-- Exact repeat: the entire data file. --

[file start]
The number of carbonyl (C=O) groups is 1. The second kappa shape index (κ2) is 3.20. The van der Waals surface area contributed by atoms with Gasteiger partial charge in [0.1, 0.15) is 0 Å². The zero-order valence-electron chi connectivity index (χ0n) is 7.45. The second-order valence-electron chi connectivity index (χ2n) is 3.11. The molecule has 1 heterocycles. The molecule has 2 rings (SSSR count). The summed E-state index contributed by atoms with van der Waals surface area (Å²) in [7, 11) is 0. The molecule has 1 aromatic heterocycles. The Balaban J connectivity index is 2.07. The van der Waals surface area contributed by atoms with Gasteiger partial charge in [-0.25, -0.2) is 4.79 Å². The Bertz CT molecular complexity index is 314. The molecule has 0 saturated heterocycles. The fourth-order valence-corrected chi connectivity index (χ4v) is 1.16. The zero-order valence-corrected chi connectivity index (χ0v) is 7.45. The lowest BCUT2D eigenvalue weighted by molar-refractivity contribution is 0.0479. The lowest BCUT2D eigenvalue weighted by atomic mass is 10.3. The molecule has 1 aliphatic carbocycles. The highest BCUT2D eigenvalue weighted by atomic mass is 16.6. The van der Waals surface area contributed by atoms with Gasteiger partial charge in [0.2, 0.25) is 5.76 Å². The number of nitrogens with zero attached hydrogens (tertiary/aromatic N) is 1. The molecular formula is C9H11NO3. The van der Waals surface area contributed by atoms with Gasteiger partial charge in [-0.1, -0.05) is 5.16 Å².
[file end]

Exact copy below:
The number of carbonyl (C=O) groups is 1. The second kappa shape index (κ2) is 3.20. The van der Waals surface area contributed by atoms with Gasteiger partial charge in [0.1, 0.15) is 0 Å². The zero-order valence-electron chi connectivity index (χ0n) is 7.45. The second-order valence-electron chi connectivity index (χ2n) is 3.11. The molecule has 1 heterocycles. The molecule has 2 rings (SSSR count). The summed E-state index contributed by atoms with van der Waals surface area (Å²) in [7, 11) is 0. The molecule has 1 aromatic heterocycles. The Balaban J connectivity index is 2.07. The van der Waals surface area contributed by atoms with Gasteiger partial charge in [-0.25, -0.2) is 4.79 Å². The Bertz CT molecular complexity index is 314. The molecule has 0 saturated heterocycles. The fourth-order valence-corrected chi connectivity index (χ4v) is 1.16. The zero-order valence-corrected chi connectivity index (χ0v) is 7.45. The lowest BCUT2D eigenvalue weighted by molar-refractivity contribution is 0.0479. The lowest BCUT2D eigenvalue weighted by atomic mass is 10.3. The molecule has 1 aliphatic carbocycles. The highest BCUT2D eigenvalue weighted by atomic mass is 16.6. The van der Waals surface area contributed by atoms with Gasteiger partial charge in [0.2, 0.25) is 5.76 Å². The number of nitrogens with zero attached hydrogens (tertiary/aromatic N) is 1. The molecular formula is C9H11NO3. The van der Waals surface area contributed by atoms with Gasteiger partial charge in [-0.1, -0.05) is 5.16 Å².